August 31, 1944 – April 14, 1945
Freiburg District Administrative Office, 2004 (Photo: Flossenbürg Concentration Camp Memorial). During the war, the airplane manufacturer Arado produced parts in this former porcelain factory.
The former barracks of the prisoner camp in Freiberg, 2004 (Photo: Flossenbürg Concentration Camp Memorial). After the war, a technical college took over the buildings of the former prisoner barracks. Today, only one building remains.
In several transports 1,000 Jewish women were deported from the Auschwitz concentration camp to Freiberg. Over 500 were from Poland, along with 178 Czechs, 158 Slovakians, 90 Germans, 23 Dutch women, and 15 Hungarians, as well as women from four further countries.
Metal work on airplane parts for the aviation company Arado, Potsdam (codename in Freiberg: Freia GmbH); bomb sights for the V2 for the optic company Max Hildebrand; various outdoor labor work (e.g. felling of Christmas trees) for the Freiberg town authority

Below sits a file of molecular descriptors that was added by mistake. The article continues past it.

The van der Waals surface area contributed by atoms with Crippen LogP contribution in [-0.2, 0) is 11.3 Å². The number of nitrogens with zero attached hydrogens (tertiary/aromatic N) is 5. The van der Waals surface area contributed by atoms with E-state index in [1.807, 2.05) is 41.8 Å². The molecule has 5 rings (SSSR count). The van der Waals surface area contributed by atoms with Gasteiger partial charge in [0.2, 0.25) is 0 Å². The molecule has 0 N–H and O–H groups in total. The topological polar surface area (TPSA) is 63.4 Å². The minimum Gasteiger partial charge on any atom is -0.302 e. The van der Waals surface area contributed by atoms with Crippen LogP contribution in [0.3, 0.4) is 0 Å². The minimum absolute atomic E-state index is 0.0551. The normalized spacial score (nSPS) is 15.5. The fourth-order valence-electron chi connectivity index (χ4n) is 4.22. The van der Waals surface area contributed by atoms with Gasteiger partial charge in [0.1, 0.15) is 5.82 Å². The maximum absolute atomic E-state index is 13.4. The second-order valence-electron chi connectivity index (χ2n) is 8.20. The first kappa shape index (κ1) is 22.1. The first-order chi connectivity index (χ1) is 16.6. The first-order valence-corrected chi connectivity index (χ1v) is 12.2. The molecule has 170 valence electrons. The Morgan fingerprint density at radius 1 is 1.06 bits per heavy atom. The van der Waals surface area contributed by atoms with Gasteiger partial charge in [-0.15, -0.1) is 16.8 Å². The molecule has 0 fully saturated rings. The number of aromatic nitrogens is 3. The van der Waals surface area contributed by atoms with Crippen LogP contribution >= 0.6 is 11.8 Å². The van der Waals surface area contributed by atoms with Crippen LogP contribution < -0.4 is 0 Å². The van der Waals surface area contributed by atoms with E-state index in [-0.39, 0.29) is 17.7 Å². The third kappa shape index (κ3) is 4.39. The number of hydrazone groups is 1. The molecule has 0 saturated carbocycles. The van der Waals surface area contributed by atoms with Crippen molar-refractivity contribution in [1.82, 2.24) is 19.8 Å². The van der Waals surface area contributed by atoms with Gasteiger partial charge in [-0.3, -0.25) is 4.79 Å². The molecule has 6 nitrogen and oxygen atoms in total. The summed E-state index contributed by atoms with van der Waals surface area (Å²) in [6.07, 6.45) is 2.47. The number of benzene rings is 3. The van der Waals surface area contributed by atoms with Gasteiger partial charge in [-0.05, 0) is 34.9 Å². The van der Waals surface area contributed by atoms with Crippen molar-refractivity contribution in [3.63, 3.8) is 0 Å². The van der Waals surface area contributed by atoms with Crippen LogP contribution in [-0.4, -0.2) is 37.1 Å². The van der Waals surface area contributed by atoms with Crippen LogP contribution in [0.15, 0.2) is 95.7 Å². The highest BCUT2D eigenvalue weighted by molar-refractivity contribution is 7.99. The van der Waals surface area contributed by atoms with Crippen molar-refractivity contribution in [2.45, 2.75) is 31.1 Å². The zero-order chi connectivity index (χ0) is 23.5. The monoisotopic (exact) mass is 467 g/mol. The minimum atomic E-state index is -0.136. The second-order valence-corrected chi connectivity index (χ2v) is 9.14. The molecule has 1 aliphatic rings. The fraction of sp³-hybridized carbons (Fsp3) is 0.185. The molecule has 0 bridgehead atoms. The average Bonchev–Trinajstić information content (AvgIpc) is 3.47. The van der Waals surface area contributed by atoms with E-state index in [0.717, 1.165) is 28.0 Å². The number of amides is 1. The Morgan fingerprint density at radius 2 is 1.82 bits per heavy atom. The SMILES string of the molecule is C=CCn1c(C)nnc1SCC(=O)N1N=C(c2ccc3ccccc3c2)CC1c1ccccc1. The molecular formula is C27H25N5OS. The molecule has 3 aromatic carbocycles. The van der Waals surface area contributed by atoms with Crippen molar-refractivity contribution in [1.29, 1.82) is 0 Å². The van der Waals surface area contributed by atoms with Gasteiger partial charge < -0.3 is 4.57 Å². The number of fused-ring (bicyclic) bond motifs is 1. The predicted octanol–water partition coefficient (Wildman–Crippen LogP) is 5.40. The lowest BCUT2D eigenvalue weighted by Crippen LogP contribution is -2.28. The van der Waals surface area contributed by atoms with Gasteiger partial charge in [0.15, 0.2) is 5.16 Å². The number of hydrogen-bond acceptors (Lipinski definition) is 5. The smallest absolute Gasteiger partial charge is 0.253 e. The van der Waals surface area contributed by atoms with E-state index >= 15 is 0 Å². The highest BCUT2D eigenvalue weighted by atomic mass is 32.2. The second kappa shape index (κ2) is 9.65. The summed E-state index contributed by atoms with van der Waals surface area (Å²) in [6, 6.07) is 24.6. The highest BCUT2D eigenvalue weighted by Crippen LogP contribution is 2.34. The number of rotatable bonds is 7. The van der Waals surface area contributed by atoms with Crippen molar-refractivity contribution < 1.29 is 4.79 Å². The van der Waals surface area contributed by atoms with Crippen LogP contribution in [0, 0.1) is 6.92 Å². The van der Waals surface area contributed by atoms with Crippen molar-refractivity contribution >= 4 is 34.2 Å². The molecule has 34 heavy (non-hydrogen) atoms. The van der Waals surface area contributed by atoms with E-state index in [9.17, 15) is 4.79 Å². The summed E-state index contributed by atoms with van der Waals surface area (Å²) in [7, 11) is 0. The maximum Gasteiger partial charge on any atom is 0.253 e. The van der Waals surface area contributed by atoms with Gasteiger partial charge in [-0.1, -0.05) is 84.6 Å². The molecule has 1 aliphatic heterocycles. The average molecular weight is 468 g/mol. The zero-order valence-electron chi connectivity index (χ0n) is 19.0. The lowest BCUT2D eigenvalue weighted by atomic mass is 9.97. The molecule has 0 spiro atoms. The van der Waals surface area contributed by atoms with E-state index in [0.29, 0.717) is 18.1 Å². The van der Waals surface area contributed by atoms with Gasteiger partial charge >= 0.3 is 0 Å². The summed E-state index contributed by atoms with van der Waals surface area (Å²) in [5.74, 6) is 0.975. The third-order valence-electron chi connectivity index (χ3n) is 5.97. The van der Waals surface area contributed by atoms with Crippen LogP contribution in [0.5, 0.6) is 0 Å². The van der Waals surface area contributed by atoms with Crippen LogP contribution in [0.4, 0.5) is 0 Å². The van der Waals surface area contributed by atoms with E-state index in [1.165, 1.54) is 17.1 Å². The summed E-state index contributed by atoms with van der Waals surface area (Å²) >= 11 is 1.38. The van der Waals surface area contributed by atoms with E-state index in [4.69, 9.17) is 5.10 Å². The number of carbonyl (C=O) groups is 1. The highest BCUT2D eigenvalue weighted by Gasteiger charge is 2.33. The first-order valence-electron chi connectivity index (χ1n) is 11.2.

The women were initially quartered in the factory, but from January 1945 they were quartered in a barracks compound two kilometers away that had extremely poor hygienic conditions.
Detail leader Beck, 22 SS guards, 28 female overseers (March 1945).
Eight deaths are documented into the number registers.
The subcamp was evacuated on April 14, 1945. The women were transported by train across the whole of the “Protectorate of Bohemia and Moravia” to Mauthausen, where they arrived on April 29 and were liberated by U.S. troops on May 5, 1945.
A commemorative plaque on the former administrative building of the factory memorializes the prisoners of the Freiberg subcamp. Today, the building is the seat of the Freiberg District Administrative Office.
An installation in the entrance area of a vocational school on the former camp grounds.